Rishi Sunak’s deal for Northern Ireland is an achievement. The positive relationship between the PM and Ursula von der Leyen, moreover, is a stepping stone for the EU-UK relationship, writes Rory O’Donnell
It has finally happened: the EU and the UK have reached a deal on the Northern Ireland protocol. Almost as important as the content of the deal is the positive relationship that has grown between prime minister Rishi Sunak and the president of the European Commission, Ursula von der Leyen. Previous prime ministers had much more rocky relationships with their European counterparts, and it made it much harder to build momentum behind negotiations. The Northern Ireland protocol has always been both a political and a technical problem; getting the politics right has made it easier to find technical solutions. This bodes very well for future cooperation between us and our European partners.
The new deal means Northern Ireland and its businesses now have access to both the UK and the biggest single trading block in the world, the EU. This has the potential to deliver much needed economic growth, and puts Northern Ireland in a unique position as a destination for inward investment. A key target for this could be the United States. They have been watching developments on the protocol very closely and played a key role in the Good Friday Agreement twenty-five years ago. The framework could open up opportunities for US companies wanting to expand into Europe, with Northern Ireland a perfect place to consider.
The effective removal of the trade boundary down the Irish Sea will also make it easier for businesses in the rest of the UK to trade with Northern Ireland. This easing of trading conditions will help address one of the most significant impacts of the protocol: shortages of some products in Northern Ireland’s supermarkets.
Two smaller but equally visible problems solved by the framework are the removal of any restrictions on people taking their pets to and from Great Britain and Northern Ireland and the removal of the restriction on sending seed potatoes from Scotland to Northern Ireland, an important issue for farmers in the province.
Another key benefit will be the removal of the block on the UK joining the Horizon programme, the EU’s key funding programme for research and innovation. The EU had been very clear on this point: progress on our accession to this programme was dependent on progress being made on the protocol. The British research and innovation community have played a very significant role and secured real benefits from their participation in equivalent programmes in the past – so this is great news for the whole sector.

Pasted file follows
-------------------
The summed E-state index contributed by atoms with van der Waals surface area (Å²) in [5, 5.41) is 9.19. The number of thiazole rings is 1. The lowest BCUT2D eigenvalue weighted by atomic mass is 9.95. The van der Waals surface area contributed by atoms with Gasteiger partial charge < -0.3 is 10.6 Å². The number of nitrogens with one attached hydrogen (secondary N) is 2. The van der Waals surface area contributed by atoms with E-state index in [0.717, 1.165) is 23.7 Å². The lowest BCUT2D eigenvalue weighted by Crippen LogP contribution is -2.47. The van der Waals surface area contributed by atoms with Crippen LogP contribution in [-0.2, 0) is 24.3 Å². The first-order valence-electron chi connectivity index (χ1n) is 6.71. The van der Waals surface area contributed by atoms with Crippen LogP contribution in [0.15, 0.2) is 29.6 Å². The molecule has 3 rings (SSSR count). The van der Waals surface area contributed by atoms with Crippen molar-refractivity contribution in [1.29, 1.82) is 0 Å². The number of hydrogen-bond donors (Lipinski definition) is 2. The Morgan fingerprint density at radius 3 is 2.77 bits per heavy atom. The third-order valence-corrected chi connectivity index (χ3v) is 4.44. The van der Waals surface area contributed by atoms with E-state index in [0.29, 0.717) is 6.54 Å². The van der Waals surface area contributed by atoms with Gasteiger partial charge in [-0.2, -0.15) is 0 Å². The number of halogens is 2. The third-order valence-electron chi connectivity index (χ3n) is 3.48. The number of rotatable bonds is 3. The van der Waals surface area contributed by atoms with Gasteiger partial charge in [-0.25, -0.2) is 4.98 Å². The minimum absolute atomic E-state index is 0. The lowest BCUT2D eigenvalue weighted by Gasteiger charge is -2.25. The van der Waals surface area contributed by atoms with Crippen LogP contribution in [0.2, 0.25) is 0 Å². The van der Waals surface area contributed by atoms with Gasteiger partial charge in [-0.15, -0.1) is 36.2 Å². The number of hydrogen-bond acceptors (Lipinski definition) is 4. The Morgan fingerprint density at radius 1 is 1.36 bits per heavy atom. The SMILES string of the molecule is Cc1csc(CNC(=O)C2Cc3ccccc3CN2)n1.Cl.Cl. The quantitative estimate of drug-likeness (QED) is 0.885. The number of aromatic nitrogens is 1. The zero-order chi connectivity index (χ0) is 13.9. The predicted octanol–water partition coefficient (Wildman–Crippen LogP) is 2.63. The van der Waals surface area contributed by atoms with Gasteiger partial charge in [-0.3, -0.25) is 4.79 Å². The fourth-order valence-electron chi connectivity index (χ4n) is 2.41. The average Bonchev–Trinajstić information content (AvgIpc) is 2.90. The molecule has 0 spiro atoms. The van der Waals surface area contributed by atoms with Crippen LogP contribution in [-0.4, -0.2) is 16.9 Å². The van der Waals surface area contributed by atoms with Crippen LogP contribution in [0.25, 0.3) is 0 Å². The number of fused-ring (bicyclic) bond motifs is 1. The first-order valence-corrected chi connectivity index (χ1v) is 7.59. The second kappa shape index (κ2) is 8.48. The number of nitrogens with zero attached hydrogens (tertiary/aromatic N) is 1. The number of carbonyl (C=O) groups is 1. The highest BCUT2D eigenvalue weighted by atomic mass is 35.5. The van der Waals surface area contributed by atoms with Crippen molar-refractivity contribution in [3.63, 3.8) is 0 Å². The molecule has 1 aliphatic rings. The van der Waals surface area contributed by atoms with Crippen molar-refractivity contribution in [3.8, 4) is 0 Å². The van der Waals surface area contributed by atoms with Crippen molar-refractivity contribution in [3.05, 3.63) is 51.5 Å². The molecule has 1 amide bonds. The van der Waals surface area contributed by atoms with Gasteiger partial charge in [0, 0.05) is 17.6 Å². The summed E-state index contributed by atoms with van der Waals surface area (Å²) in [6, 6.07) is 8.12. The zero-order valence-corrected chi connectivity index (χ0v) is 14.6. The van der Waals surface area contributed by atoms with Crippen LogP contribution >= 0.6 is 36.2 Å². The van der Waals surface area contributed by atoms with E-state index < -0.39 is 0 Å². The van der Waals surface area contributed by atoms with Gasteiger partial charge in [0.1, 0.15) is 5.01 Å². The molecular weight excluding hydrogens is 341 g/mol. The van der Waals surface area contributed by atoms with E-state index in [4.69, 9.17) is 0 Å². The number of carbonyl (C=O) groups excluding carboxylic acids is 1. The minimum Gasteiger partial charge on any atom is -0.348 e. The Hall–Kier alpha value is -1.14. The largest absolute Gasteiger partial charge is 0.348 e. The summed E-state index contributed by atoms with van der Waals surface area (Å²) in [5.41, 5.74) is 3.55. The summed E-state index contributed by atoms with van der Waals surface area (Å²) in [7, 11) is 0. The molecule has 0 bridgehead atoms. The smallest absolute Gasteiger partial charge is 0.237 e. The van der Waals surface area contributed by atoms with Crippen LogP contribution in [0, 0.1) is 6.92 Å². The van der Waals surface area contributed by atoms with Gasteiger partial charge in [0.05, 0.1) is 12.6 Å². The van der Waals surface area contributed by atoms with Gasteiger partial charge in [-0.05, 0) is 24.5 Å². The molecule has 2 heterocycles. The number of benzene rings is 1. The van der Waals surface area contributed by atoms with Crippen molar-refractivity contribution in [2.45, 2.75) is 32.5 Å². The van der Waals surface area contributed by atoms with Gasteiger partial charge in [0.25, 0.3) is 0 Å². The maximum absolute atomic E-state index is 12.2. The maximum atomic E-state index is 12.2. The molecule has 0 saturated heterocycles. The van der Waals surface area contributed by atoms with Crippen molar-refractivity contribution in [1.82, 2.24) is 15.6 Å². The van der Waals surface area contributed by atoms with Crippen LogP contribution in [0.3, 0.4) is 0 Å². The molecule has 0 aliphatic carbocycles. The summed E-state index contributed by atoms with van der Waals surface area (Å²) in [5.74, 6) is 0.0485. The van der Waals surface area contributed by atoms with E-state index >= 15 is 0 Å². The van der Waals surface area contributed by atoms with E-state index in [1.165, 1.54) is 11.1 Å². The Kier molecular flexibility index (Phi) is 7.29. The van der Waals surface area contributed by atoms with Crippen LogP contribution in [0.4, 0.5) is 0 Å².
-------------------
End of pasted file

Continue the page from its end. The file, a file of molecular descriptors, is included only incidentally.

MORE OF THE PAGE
Of course, business confidence needs political stability. The reaction of politicians in both Northern Ireland and Westminster will be important. But Rishi Sunak has already taken considerable steps to address many of the concerns raised by politicians in Belfast and London.
The “Stormont break” goes some way to addressing concerns about the democratic deficit, enabling members of the Northern Ireland Assembly to raise concerns about new pieces of EU legislation that have a demonstrable adverse impact on the ground in Northern Ireland. In turn, this enables the UK to seek solutions to these problems with the EU before any new rules need to be implemented. This is a significant move by the EU, and it is matched by the recognition on the UK side that having access to the EU single market for Northern Ireland is a significant benefit that brings with it some responsibilities.
In all, the deal, to be known as the Windsor Framework, went further than many people had anticipated. It is clearly a significantly better deal than the one originally negotiated. If anything, it deals with specific problems caused by its predecessor but also strikes a much better balance between protecting Northern Ireland’s place in the UK and protecting the EU single market. The positive relationship between the PM and the commission president was a key factor in this. It has the potential to drive real economic growth in one of the poorest parts of the UK and marks a significant improvement in relations between the UK and the EU, something which bodes well for future cooperation between the two.
In short, this is an opportunity that shouldn’t be missed.